I’m thinking of something that Pius XI, a pope of the Catholic Church, said in the 1920s, after the First World War had ended. This wasn’t a case of just being pessimistic about a war. This is the interwar period. People were actually becoming optimistic that the world would have peace through the League of Nations. He said: Don’t fool yourselves. The problem that had developed in Western civilization was very simple. No one had a foundation for civil authority other than the will of the majority, and that was going to have catastrophic results, not just morally but economically.
He said, and I’m quoting, “With God and Jesus Christ excluded from political life, with authority derived not from God but from man, the very basis of that authority has been taken away, because the chief reason of the distinction between ruler and subject has been eliminated. The result is that human society is tottering to its fall, because it has no longer a secure and solid foundation.” Of course, a pope said this, but anyone with any common sense, any sense of morality can see that it’s true and that it applies not just to Catholics but to all men and all nations. You need a foundation for civil authority. That foundation is God. We don’t have that foundation any longer. That’s what you’re exploring in your show.
Mike: We’re trying to. Chris Ferrara, the author of Liberty, the God That Failed, a great book in the Founders Tradin’ Post and Amazon and great booksellers everywhere, is on the Dude Maker Hotline. Let’s pivot for a moment here. Yesterday was the American civil religion’s equivalent of a holy day of obligation.
Ferrara: On an emotional level, and to some extent on a rational level, we can take pleasure in the fact that the Democrats got a drubbing and that some somewhat more conservative politicians were elected. I’m happy. I voted. I voted straight Republican.
Mike: As did I.
Ferrara: I’m realistic about what this process can produce without radical reform, and by radical reform I mean the restoration of the basis for civil authority, which is not the will of the majority, but, as you were indicating earlier, the commandments of God. What good are these elections going to do if we continue to allow the moral fiber of the nation to rot away? It has its economic effects. If there are no children, the economy is going to suffer. If marriage is destroyed, the family is going to suffer. If the family is suffers, the economy suffers. All of these things translate into social wellbeing on every level. Unless you restore the foundation of social wellbeing, you’re not going to have any kind of wellbeing ultimately, not even economic wellbeing.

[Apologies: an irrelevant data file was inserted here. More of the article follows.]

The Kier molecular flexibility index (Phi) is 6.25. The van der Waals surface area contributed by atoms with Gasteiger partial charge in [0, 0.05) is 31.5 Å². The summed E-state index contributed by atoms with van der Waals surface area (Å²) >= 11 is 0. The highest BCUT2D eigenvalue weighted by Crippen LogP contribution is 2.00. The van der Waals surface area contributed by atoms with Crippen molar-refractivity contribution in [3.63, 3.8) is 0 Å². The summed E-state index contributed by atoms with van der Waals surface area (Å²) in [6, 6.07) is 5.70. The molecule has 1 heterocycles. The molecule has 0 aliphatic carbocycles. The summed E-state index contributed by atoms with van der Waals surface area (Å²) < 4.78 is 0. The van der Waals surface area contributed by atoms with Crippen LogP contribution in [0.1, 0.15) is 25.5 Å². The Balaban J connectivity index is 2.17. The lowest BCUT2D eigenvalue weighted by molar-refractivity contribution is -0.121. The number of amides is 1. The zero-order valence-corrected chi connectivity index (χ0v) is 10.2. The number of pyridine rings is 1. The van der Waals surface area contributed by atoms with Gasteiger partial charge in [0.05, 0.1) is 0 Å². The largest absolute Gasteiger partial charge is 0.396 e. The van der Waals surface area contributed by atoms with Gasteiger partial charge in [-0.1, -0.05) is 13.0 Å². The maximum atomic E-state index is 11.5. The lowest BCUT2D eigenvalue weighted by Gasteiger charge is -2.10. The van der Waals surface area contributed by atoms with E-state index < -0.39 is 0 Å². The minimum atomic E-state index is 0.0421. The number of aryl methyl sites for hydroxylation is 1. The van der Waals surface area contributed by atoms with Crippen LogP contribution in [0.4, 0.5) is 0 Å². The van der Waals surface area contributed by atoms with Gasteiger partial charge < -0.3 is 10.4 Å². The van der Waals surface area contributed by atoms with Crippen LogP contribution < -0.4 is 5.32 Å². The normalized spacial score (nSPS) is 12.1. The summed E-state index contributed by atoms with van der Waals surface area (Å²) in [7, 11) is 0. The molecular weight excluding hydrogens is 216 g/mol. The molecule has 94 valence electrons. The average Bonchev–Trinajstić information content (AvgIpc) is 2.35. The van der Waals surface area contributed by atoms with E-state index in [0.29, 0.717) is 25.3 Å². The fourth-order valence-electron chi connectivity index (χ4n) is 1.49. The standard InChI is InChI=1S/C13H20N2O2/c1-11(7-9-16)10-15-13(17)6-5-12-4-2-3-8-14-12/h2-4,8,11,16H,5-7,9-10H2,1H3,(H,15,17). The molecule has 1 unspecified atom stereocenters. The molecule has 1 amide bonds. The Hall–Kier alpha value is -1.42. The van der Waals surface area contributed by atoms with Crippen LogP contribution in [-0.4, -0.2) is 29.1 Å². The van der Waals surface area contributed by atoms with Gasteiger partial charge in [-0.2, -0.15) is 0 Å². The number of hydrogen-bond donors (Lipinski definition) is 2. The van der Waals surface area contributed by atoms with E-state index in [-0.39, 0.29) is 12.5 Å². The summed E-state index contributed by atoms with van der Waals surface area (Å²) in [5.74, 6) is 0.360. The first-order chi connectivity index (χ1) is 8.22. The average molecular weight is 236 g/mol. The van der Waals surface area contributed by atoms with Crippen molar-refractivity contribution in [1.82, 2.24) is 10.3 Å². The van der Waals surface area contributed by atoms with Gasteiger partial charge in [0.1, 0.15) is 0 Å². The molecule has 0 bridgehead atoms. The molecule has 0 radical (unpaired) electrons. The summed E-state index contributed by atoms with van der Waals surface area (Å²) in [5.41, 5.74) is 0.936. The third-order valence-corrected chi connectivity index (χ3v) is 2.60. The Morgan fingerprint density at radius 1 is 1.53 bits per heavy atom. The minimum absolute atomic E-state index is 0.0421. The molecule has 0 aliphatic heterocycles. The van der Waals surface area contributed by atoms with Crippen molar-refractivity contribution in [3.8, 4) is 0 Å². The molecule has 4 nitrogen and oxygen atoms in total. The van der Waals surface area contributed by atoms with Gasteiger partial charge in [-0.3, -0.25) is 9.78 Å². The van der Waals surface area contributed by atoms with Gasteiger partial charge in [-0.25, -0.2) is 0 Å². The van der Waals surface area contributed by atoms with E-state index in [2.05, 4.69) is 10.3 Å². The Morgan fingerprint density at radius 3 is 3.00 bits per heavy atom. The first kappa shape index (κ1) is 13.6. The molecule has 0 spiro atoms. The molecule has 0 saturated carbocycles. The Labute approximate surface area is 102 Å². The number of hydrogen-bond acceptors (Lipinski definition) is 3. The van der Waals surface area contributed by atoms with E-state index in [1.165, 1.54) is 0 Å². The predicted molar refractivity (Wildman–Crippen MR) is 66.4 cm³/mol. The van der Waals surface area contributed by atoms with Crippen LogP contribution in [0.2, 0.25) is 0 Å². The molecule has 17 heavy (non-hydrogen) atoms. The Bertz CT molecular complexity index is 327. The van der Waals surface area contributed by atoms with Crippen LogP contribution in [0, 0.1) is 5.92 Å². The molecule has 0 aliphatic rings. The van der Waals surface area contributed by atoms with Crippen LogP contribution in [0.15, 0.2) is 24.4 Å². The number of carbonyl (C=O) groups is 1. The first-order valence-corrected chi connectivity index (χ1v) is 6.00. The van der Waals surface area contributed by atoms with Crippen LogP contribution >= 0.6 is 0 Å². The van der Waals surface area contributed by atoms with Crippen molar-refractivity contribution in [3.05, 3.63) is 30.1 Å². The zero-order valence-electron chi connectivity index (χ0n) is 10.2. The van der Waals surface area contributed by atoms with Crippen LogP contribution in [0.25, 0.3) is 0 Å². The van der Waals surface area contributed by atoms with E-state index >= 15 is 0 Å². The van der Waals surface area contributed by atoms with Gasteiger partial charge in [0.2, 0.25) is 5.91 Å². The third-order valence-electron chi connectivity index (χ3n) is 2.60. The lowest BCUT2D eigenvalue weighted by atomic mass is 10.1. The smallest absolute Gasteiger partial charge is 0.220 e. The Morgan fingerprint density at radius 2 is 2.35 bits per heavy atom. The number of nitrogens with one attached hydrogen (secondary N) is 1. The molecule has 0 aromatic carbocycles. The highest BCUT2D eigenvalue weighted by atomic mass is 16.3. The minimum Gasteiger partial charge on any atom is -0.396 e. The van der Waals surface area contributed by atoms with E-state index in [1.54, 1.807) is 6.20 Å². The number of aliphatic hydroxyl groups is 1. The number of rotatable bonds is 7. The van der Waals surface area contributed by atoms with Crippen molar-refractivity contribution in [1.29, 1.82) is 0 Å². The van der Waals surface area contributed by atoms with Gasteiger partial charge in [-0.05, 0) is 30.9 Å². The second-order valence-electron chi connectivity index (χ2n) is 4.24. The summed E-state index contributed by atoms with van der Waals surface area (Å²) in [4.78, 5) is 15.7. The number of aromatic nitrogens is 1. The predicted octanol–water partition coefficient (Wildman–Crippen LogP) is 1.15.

It’s all part of God’s plan. If you live according to his law, you follow his simple plan — there are ten points known as the Ten Commandments, the owner’s manual of human existence — if you follow that plan, you’ll also have prosperity. I’m not preaching the prosperity gospel here. There’s suffering in this life. People have setbacks. But to the extent that you can have human flourishing on an economic level in this life, the closest thing you’re going to get to paradise on earth is a life well lived according to the commandments of God. That’s what has been abandoned in the American electoral process, unfortunately.
Mike: It’s not just been abandoned in the U.S. It’s been abandoned in all of what is formerly known as Christendom, the British islands — if you combine Great Britain, Ireland, and Scotland, they have ushered it to the edge of the cliff. There are some hangers-on, and there are some now new reformers and some new traditionalists, but I don’t even like to call them traditionalists. To call them traditionalists means there’s something old and archaic about what they do. They’re just correct. When someone says, “Are you a traditional Catholic?” I try to say, “No, I’m just basically Roman Catholic.” The problem is that the tradition has been so abandoned that we tend to want to affix labels to people.